BLENHEIM PALACE, England (Reuters) – Prime Minister Theresa May made a determined pitch to Donald Trump for a post-Brexit trade deal with the United States on his first trip to Britain on Thursday, but the U.S. president almost immediately cast doubts on her hopes.
Invoking the spirit of Winston Churchill as she addressed Trump and business leaders at the British World War Two leader’s birthplace, May praised the friendship between the two close allies, glossing over remarks from the president that he was entering a “hot spot”, with Britain in turmoil over Brexit.
But in extracts of an interview with the Sun newspaper released late on Thursday, Trump said a trade deal would be almost impossible if Britain remained as close to the European Union after Brexit as May appeared to be planning.
“If they do a deal like that, we would be dealing with the European Union instead of dealing with the UK, so it will probably kill the deal,” the Sun newspaper quoted Trump as saying.
Trump’s visit comes at the end of a tumultuous week for May after two senior ministers resigned in protest at her plans for trade with the EU after Britain leaves the bloc next March.
May’s “business-friendly” Brexit plan – which would keep Britain in a free trade zone for goods with the EU but mean it has to share some EU rules – was agreed by her cabinet only last Friday after two years of wrangling since Britons voted to leave the bloc in a 2016 referendum.
A trade deal with the United States is one of the main aims of Brexit supporters within May’s Conservative Party, who are concerned that she is making too many concessions to the EU.
Some Brexit supporters cast May’s Brexit plan as a betrayal, including lawmakers in her own deeply-divided party who have warned of a leadership challenge.
“I’m going to a pretty hot spot right now, right? With a lot of resignations,” Trump told a news conference before leaving for London.
Outside Blenheim Palace, near Oxford to the northwest of London, a couple of thousand demonstrators lined the road and booed before Trump’s arrival, one of over 100 protests police expect to take place during his four-day trip.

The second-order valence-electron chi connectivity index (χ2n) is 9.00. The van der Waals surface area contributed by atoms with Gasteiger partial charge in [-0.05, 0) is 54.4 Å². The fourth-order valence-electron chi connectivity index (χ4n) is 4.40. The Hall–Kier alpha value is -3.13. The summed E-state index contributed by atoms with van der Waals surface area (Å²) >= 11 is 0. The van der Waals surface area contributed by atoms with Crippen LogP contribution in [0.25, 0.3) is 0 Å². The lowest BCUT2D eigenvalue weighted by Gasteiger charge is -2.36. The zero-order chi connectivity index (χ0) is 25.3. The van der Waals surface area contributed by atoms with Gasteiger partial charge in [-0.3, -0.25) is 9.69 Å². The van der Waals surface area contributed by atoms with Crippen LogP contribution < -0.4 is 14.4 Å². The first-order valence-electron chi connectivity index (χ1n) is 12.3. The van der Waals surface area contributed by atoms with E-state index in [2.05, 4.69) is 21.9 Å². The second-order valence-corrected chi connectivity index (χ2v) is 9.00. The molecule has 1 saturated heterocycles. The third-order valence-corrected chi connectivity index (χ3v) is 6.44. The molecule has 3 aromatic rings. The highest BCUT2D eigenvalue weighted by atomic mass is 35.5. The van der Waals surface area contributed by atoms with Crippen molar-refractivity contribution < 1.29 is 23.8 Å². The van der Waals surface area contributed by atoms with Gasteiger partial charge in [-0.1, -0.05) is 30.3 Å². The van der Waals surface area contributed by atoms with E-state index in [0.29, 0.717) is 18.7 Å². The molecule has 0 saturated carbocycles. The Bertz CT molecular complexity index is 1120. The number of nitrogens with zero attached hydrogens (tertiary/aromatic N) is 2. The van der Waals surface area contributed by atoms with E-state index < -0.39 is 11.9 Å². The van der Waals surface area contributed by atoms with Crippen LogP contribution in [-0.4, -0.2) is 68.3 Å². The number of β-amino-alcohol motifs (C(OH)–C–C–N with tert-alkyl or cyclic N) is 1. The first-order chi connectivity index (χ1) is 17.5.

Within the walls of the grand 18th-century country house, May had only warm words, calling Britain and the United States “not just the closest of allies but the dearest of friends”.
“Mr President, Sir Winston Churchill once said that ‘to have the United States at our side was, to me, the greatest joy’,” May told Trump at a black-tie dinner in his honour, according to a text of her speech provided by her office.
“The spirit of friendship and co-operation between our countries, our leaders and our people, that most special of relationships, has a long and proud history. Now, for the benefit of all our people, let us work together to build a more prosperous future,” she said.
The dinner was attended by senior ministers and about 100 executives from firms including Blackstone group, Blackrock, Diageo and McLaren.
On Friday, Trump is due to meet Queen Elizabeth, the world’s longest-reigning monarch, for 25 minutes over tea, as well as view a military demonstration and have a working lunch with May.
The meeting could be difficult, after Trump was quoted in the Sun as saying that May had rejected his advice on Brexit.
“I would have done it much differently. I actually told Theresa May how to do it, but she didn’t listen to me,” he was quoted as saying.
Trump, who has repeatedly praised Brexit, has expressed enthusiasm for a wide-ranging agreement with Britain after its EU departure. Supporters of Brexit say such a trade deal would be one of the great benefits of exiting the bloc.
Additional reporting by Elizabeth Piper, Alistair Smout, David Milliken, Jo Heywood and Isabel Woodford; Writing by Michael Holden; editing by Guy Faulconbridge, Janet Lawrence, David Stamp and Nick Tattersall